Recently, my sister told me that J.J. Abrams’ Star Trek films are reboots, not revivals. You know the ones: where Christopher Pine replaces William Shatner, the planet Vulcan blows up and Spock logically responds by making out with Uhura? Right. Those films. My sister, who was a Trek fan even before I was, says that she can enjoy them as completely separate stories from the originals. That would make them a reboot: a story with the same origins and premise, but without being tied to existing continuity.
But those films aren’t reboots. They’re the worst kind of continuation; the kind that erases the original continuity.
They acknowledge that continuity: ergo, they’re revivals. Here’s how you can tell. Abrams’ 2009 film, ingeniously titled Star Trek, started with the story of a futuristic Romulan warbird coming back in time to destroy Vulcan. This was meant to explain why everything looked so different and everyone was so much more into punching each other out. But wait: if the differences have to be explained, that means it’s not a reboot. It’s still got the original continuity in it. Even future-Spock, looking suspiciously like the original, appeared in the first two films until Leonard Nimoy sadly left us.
When a story acknowledges that the original continuity exists—even through a gimmicky time loop—it has to be called a revival. Yes, I know that these sacrilegious Star Trek revivals try to hide behind the ‘reboot’ dogma by disrespectfully retconning the universe I loved. As much as I’ve vowed religious vengeance on them for that, they did get me to thinking about novels. Films are rebooted all the time; it’s almost a badge of honor these days for an original filmmaker.
So why is nothing ever rebooted in novel form?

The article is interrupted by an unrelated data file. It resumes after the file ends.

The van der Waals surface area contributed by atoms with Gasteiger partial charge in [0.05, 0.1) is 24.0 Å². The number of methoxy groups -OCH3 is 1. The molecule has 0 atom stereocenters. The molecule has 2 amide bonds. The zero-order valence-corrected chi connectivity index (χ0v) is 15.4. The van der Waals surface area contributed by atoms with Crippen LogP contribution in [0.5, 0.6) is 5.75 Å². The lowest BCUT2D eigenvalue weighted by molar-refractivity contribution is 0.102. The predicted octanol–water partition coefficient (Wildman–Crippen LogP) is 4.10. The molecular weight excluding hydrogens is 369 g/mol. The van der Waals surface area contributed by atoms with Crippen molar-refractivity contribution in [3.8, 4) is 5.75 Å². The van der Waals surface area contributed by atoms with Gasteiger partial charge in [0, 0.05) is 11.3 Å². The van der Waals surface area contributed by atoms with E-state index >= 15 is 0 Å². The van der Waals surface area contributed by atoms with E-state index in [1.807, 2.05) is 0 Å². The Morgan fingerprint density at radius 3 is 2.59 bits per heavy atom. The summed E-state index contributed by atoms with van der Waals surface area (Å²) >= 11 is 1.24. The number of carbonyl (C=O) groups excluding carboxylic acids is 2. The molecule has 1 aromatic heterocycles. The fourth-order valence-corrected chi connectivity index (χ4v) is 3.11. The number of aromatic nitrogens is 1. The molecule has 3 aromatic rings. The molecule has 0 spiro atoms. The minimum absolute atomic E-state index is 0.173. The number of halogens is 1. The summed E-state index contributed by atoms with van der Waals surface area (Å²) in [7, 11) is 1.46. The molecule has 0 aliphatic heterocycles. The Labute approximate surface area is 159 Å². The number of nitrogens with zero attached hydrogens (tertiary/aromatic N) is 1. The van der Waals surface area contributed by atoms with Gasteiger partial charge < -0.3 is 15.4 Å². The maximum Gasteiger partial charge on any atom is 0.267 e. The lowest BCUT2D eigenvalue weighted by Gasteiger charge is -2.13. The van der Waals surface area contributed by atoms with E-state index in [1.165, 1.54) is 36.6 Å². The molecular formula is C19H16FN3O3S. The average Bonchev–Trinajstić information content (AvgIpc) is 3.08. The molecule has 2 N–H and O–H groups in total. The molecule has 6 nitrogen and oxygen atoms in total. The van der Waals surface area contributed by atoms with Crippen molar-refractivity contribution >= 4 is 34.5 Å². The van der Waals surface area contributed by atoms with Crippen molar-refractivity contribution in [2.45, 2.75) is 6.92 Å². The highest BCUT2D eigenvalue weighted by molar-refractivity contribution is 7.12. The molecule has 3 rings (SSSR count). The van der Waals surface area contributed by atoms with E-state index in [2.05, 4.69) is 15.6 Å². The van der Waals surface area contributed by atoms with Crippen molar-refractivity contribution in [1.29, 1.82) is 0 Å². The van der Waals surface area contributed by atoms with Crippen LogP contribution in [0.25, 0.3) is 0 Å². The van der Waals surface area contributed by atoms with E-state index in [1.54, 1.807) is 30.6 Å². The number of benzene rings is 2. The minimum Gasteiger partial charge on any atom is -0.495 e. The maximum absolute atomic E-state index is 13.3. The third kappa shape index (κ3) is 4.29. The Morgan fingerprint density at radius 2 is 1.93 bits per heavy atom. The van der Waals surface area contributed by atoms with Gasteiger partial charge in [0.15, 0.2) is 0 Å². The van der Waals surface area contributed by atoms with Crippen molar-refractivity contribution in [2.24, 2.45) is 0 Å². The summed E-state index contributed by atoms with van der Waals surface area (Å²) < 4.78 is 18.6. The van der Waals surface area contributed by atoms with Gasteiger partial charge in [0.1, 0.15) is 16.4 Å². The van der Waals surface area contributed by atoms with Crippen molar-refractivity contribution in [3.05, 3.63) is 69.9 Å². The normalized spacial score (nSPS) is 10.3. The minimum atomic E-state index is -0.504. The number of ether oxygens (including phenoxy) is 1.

Sure there are literary revivals, such as Andy Lane’s Young Sherlock Holmes series, and even lots of remakes featuring different characters, like the adaptation of Shakespeare’s The Winter’s Tale as Jeanette Winterson’s The Gap of Time. The Bard has, in fact, been the source of dozens or hundreds of remakes and revivals in novel form, such as Gertrude and Claudius by the departed American genius, John Updike.
But what about a reboot? Has the time come for Hamlet with a happy ending? Macbeth where the mastermind Lady gets full credit? Other than the occasional addition of zombies to a premise, I’m not sure I’m aware of anyone tackling a proper reboot between the leaves of a book.
Just for fun, here are a few novels I wouldn’t mind rebooting myself. Send me a comment to add your wish to the list.
Of Mice and Social Workers
George and Lennie have been recently laid off by a tech firm who needed to let their middle-aged employees go in order to afford a Foosball table in the boardroom. Desperate for work, George urges the impulsive Lennie to knock off the #MeToo moments with every girl he meets wearing a Polar Fleece. They take jobs stocking shelves in a library, where George can read and Lennie can stack. Lennie breaks his promise with the angry boss’ wife, but she takes him down before leaving Curly for her Tae Kwan Doe instructor. George is spotted on CCTV ready to put Lennie out of his misery, and arrested by federal agents for disability abuse.
An Interface to Terabithia
Teenage Jess doesn’t understand the feelings that new student Leslie Burke stirs. When Leslie introduces Jess to the VR helmets that her mother’s paycheck as Chief of Surgery bought for her, the reluctant new friends program an entirely parallel world. In Terabithia, monstrous avatars construct AI profiles of their schoolmates, revealing which peers truly are their friends. Neglected by career-driven parents, the two become lost for hours every day behind their goggles, until Jess has a chance to accompany lovely music teacher Ms. Edmunds for a day in the city. Leslie spends the day in Terabithia on her own, and falls from a broken rope into a raging river. She’s fine, of course—it’s just Virtual Reality—but she and Jess are suspended for a month for using ugly images to ‘drag’ their friends online, and Ms. Edmunds is summarily dismissed for inappropriate socialization with a student. During their suspension, the friends visit Terabithia often, where Jessica confesses to Leslie her first attraction to another girl.
To Respect the Personal Space of a Mockingbird
Deep Southern lawyer Atticus Finch is the only defense attorney who will agree to defend a middle-aged white man against charges of sexual impropriety. He loses, of course, and dies in poverty because no other clients will hire him.
Go on then, twelve readers: give me your very best novel reboots… but leave Trek alone!